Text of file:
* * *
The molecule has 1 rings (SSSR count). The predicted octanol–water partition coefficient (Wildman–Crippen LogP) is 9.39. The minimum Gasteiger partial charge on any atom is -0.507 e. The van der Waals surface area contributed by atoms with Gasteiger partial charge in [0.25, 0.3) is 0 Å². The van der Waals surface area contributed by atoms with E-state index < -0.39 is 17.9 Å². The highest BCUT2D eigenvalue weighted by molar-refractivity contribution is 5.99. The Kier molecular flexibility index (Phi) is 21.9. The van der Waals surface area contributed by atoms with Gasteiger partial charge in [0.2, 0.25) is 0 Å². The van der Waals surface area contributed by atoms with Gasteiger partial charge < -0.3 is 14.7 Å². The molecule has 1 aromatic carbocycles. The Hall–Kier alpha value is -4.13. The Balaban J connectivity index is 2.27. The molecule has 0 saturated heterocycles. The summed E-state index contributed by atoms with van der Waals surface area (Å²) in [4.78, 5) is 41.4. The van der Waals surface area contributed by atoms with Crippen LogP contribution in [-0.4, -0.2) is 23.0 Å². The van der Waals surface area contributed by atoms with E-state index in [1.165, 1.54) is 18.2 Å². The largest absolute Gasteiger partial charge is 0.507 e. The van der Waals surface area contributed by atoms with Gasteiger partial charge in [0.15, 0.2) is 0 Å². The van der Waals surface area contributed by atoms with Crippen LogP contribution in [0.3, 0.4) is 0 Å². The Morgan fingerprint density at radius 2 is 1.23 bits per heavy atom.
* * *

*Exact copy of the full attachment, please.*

The molecule has 1 rings (SSSR count). The predicted octanol–water partition coefficient (Wildman–Crippen LogP) is 9.39. The minimum Gasteiger partial charge on any atom is -0.507 e. The van der Waals surface area contributed by atoms with Gasteiger partial charge in [0.25, 0.3) is 0 Å². The van der Waals surface area contributed by atoms with E-state index < -0.39 is 17.9 Å². The highest BCUT2D eigenvalue weighted by molar-refractivity contribution is 5.99. The Kier molecular flexibility index (Phi) is 21.9. The van der Waals surface area contributed by atoms with Gasteiger partial charge in [0.2, 0.25) is 0 Å². The van der Waals surface area contributed by atoms with Gasteiger partial charge < -0.3 is 14.7 Å². The molecule has 1 aromatic carbocycles. The Hall–Kier alpha value is -4.13. The Balaban J connectivity index is 2.27. The molecule has 0 saturated heterocycles. The summed E-state index contributed by atoms with van der Waals surface area (Å²) in [4.78, 5) is 41.4. The van der Waals surface area contributed by atoms with Crippen LogP contribution in [-0.4, -0.2) is 23.0 Å². The van der Waals surface area contributed by atoms with E-state index in [1.165, 1.54) is 18.2 Å². The largest absolute Gasteiger partial charge is 0.507 e. The van der Waals surface area contributed by atoms with Gasteiger partial charge in [0.15, 0.2) is 0 Å². The van der Waals surface area contributed by atoms with Crippen LogP contribution in [0.3, 0.4) is 0 Å². The Morgan fingerprint density at radius 2 is 1.23 bits per heavy atom.